By BROWN MENE
AS this year closes, one cannot but reflect more intensely that if Chief Festus Sam Okotie-Eboh were to still alive, he would have been one hundred years old, having been born in1912 which is one hundred years ago. He was assassinated in 1966 which was 46 years ago when he was only 54 years of age. By that age, the impact he had already made in the building of the nation had been monumental in each of the several sectors of his endeavours.
Furthermore, to think that he had long been a remarkable contributor to nation building before he was assassinated at that age means that he had been at that since from a much younger age. What is more striking is how very visionary he had been from an early age, as can be seem in all he had done and put well place before was killed. Chief Festus Sam Okotie-Eboh was among the founding fathers of Nigeria. He played his contributing role in the formation of the nation and leading up to and following from our national independence. He was a major player and contributor in that regard and not just a stakeholder.
He did so both in his individual capacity and efforts and as a prominent member of the then National Council of Nigeria and the Cameroons (NCNC). This was long before the name of the party was changed to National Council of Nigerian Citizens when the then Southern Cameroons ceased to be part Nigeria.
An astute businessman and industrialist: Before he became a front runner and an outstanding contributor in Nigerian politics, he was already a flourishing businessman, industrialist and benefactor to many. He had already had long-standing business contacts and associates abroad.
That far back, his vision was already bigger than just Nigeria. His was the dream of the Nigeria with a pride of place in Africa with a pride of place on the global scene. No wander he named his company Afro-Nigerian Export and Import Company Limited. Africa was very much in his vision.That was the company by which he exported Ribbed Smoked Sheets (RSS) rubber to several places in Europe, Canada and the United States of America. He later expanded that to include the production of processed rubber crepe as increased value-added product from otherwise rubber scraps and lumps.
An Early Provider For Manpower Development: Again before he went into politics at the national level, he had founded schools for the education of Nigerians. He had primary schools at two separate locations, and at the secondary level, he had two as well. His vision was for Nigeria and Africa to proud of. When apartheid was the political system in South Africa, he made his contribution towards dismantling it by offering employment to indigenous South Africans to teach in his post primary schools.
Post primary schools
No wander that he named one of his post primary schools after him. This was Zik’s College of Commerce (ZCC), Sapele, which later became Zik’s Academy (ZA) when he upgraded it to a full fledged co-educational secondary school. The other one was the Academy Grammar School which was later renamed Okotie-Eboh Grammar School, Sapele, long after he was assassinated.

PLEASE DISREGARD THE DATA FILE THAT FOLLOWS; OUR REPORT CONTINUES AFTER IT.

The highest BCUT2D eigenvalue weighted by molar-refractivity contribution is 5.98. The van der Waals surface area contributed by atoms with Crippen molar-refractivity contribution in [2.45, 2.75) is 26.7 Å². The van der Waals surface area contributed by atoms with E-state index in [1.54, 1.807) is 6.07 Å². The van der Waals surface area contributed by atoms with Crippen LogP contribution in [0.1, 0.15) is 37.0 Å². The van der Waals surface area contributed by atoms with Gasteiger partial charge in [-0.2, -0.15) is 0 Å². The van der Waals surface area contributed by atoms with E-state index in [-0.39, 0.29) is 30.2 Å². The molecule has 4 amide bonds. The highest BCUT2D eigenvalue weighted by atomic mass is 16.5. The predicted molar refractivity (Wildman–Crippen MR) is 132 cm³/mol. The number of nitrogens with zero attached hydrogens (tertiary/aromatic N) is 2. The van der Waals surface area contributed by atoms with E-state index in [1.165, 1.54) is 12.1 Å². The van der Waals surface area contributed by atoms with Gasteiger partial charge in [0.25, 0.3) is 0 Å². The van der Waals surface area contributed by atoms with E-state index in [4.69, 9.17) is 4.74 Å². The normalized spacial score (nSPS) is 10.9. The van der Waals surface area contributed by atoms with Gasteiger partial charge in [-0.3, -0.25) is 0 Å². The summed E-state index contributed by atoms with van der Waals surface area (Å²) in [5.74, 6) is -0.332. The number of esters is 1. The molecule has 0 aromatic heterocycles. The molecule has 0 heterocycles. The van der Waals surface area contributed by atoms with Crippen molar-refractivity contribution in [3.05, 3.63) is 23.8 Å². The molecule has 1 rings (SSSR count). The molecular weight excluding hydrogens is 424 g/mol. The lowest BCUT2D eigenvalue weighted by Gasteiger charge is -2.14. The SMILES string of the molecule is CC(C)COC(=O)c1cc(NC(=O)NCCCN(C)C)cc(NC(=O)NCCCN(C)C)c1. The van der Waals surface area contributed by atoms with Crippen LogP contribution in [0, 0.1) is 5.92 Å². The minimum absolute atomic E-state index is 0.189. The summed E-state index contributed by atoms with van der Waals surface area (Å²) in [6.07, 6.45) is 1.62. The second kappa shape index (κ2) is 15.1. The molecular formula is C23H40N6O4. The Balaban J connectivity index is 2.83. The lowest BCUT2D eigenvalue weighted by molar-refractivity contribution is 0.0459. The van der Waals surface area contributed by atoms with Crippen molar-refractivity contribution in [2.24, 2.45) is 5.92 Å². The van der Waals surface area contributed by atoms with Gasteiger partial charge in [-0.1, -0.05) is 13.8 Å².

In Politics and in governance: He carried his vision into politics and into governance. Chief Richard Akinjide, SAN, stated at a gathering in Sapele where I was also present, that Chief Okotie-Eboh was the Treasurer of their party, the NCNC and that much of the time, he made major financial contributions from his personal resources for the benefit of their party.
Although he was Federal Minister of Labour and Welfare in 1957 when we were in the closing years of colonial Nigeria, he served longer and did more for Nigeria as Federal Minister of Finance. What he achieved in that office for Nigeria are in many fronts, the legacies of which still to our national pride and will still be so into the foreseeable future.
As he reminisced in that same gathering referred to above, Chief Akinjide described Chief Okotie-Eboh as the go-getter of the cabinet of Prime Minister Balewa.
Although it was during the time of the Military Regime when the Eko bridge was built, many Nigerians did not know that the overthrown government of Sir Abubakar Tafawa Balewa did make and concluded the arrangement for it beforehand. Some of us got to know that the Ikorodu Road in its present profile (without the BRT lane) was also as planned by them. So was the East-West Road planned by them that long ago. Only the East Wing of it – Effurun to Port Harcourt – that has been under construction for a long while now. The West Wing of it – from Koko in Delta State to Lekki in Lagos State – is still a mirage. Who knows whether if the spirit of Balewa + Okotie-Eboh had prevailed, we would have had them completed already!